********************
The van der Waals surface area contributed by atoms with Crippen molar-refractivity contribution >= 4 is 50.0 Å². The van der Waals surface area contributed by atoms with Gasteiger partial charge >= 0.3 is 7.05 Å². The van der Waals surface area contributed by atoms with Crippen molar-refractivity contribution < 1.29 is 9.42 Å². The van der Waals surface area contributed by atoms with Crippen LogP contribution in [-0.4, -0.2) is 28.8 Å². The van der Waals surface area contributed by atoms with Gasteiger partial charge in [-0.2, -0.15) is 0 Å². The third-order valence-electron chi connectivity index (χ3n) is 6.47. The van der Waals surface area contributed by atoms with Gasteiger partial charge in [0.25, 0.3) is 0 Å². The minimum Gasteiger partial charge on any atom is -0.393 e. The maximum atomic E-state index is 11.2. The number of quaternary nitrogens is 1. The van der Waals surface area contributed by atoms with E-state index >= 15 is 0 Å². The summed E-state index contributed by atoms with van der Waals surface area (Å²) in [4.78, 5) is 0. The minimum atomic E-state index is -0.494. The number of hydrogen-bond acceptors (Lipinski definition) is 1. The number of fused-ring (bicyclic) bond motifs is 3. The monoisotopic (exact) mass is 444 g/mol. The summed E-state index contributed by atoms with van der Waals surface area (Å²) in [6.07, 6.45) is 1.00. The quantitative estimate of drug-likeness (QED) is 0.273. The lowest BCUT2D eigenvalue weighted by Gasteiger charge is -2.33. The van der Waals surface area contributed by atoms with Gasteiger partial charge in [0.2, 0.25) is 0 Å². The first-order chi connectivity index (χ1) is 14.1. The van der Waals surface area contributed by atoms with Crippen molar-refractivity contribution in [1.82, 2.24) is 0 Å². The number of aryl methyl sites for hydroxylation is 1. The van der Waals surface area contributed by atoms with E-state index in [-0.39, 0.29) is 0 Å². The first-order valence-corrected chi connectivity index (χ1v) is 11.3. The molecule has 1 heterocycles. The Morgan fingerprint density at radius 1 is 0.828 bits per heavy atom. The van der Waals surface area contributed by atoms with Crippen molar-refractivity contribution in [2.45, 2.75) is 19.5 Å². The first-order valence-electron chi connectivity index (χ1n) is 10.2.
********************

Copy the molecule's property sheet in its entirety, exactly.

The van der Waals surface area contributed by atoms with Crippen molar-refractivity contribution >= 4 is 50.0 Å². The van der Waals surface area contributed by atoms with Gasteiger partial charge >= 0.3 is 7.05 Å². The van der Waals surface area contributed by atoms with Crippen molar-refractivity contribution < 1.29 is 9.42 Å². The van der Waals surface area contributed by atoms with Crippen LogP contribution in [-0.4, -0.2) is 28.8 Å². The van der Waals surface area contributed by atoms with Gasteiger partial charge in [-0.2, -0.15) is 0 Å². The third-order valence-electron chi connectivity index (χ3n) is 6.47. The van der Waals surface area contributed by atoms with Gasteiger partial charge in [0.25, 0.3) is 0 Å². The minimum Gasteiger partial charge on any atom is -0.393 e. The maximum atomic E-state index is 11.2. The number of quaternary nitrogens is 1. The van der Waals surface area contributed by atoms with E-state index >= 15 is 0 Å². The summed E-state index contributed by atoms with van der Waals surface area (Å²) in [4.78, 5) is 0. The minimum atomic E-state index is -0.494. The number of hydrogen-bond acceptors (Lipinski definition) is 1. The number of fused-ring (bicyclic) bond motifs is 3. The monoisotopic (exact) mass is 444 g/mol. The summed E-state index contributed by atoms with van der Waals surface area (Å²) in [6.07, 6.45) is 1.00. The quantitative estimate of drug-likeness (QED) is 0.273. The lowest BCUT2D eigenvalue weighted by Gasteiger charge is -2.33. The van der Waals surface area contributed by atoms with Gasteiger partial charge in [0.2, 0.25) is 0 Å². The first-order chi connectivity index (χ1) is 14.1. The van der Waals surface area contributed by atoms with Crippen molar-refractivity contribution in [1.82, 2.24) is 0 Å². The number of aryl methyl sites for hydroxylation is 1. The van der Waals surface area contributed by atoms with E-state index in [-0.39, 0.29) is 0 Å². The first-order valence-corrected chi connectivity index (χ1v) is 11.3. The molecule has 1 heterocycles. The Morgan fingerprint density at radius 1 is 0.828 bits per heavy atom. The van der Waals surface area contributed by atoms with Crippen molar-refractivity contribution in [2.45, 2.75) is 19.5 Å². The first-order valence-electron chi connectivity index (χ1n) is 10.2.